Addiction

Congress passes extension of opioid enforcement tool

This undated file photo provided by the U.S. Attorneys Office for Utah and introduced as evidence at a trial shows fentanyl-laced fake oxycodone pills collected during an investigation. Congress has voted to temporarily extend a sweeping tool that has helped federal agents crack down on drugs chemically similar to fentanyl. The Senate on Thursday, April 29, 2021, approved legislation extending until October an order that allows the federal government to classify so-called fentanyl analogues as Schedule I controlled substances. The drugs are generally foreign-made with a very close chemical makeup to the dangerous opioid. (U.S. Attorneys Office for Utah via AP, File)

Congress has voted to temporarily extend a sweeping tool that has helped federal agents crack down on drugs chemically similar to fentanyl.

The Senate on Thursday approved legislation extending until October an order that allows the federal government to classify so-called fentanyl analogues as Schedule I controlled substances. The drugs are generally foreign-made with a very close chemical makeup to the dangerous opioid.

The authority was set to expire next week. Some feared that letting the authorization lapse could have led to a surge in opioid deaths.

The Justice Department during President Donald Trump’s administration lobbied to make the ban permanent, putting fentanyl analogues in the same legal category as heroin and cocaine forever.

The legislation headed to President Joe Biden’s desk temporarily classifies the synthetic opioids as a Schedule I drug under the federal Controlled Substances Act, making it easier for prosecutors to build cases against traffickers. The emergency authority was initially authorized in 2018.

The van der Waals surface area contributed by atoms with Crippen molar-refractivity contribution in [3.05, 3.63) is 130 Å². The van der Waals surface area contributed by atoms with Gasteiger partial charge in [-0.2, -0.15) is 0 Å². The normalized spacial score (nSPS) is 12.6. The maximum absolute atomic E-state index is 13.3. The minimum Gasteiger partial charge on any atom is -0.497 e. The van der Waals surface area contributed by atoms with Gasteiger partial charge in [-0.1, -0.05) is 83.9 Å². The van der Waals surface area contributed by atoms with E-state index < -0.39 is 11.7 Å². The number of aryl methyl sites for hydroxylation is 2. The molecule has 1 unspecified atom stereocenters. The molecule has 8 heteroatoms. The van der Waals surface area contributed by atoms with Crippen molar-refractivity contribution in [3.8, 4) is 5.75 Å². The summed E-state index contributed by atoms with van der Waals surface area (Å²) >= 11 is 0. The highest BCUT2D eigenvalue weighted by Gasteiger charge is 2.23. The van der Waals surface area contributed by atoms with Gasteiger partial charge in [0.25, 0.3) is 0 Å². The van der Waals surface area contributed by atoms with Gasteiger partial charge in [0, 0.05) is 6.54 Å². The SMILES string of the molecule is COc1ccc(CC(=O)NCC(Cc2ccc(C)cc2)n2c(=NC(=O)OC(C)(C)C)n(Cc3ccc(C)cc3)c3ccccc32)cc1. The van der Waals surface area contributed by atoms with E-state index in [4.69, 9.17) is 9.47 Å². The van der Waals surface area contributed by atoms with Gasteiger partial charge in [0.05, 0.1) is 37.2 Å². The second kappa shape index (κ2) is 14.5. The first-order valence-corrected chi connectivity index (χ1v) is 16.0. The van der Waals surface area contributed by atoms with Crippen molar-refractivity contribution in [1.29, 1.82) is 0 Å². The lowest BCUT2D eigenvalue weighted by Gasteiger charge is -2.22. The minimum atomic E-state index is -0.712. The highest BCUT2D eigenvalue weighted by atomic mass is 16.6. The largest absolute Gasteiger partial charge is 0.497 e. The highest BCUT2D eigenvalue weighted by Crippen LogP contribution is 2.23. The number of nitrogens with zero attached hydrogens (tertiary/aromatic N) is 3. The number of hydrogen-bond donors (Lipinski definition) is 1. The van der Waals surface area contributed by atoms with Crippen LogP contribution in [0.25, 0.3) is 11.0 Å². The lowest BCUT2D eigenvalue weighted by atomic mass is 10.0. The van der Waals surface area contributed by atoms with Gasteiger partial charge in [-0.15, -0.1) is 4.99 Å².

The temporary extension gives lawmakers several months to hammer out details of a more permanent solution and work through concerns with the mandatory minimum sentences attached to the order. The law triggers some mandatory penalties for possessing large quantities of fentanyl or fentanyl analogues.

The Biden administration had been slow-walking its work on the extension and had, on several occasions in recent weeks, canceled meetings with officials at the Drug Enforcement Administration to discuss the plan around fentanyl analogues, three people familiar with the matter told The Associated Press.

A White House spokesman told the AP that the Biden administration was “committed to avoiding expiration of this legislation.”


DOJ asks congress to permanently classify fentanyl-like drugs


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Congress passes extension of opioid enforcement tool (2021, April 29)
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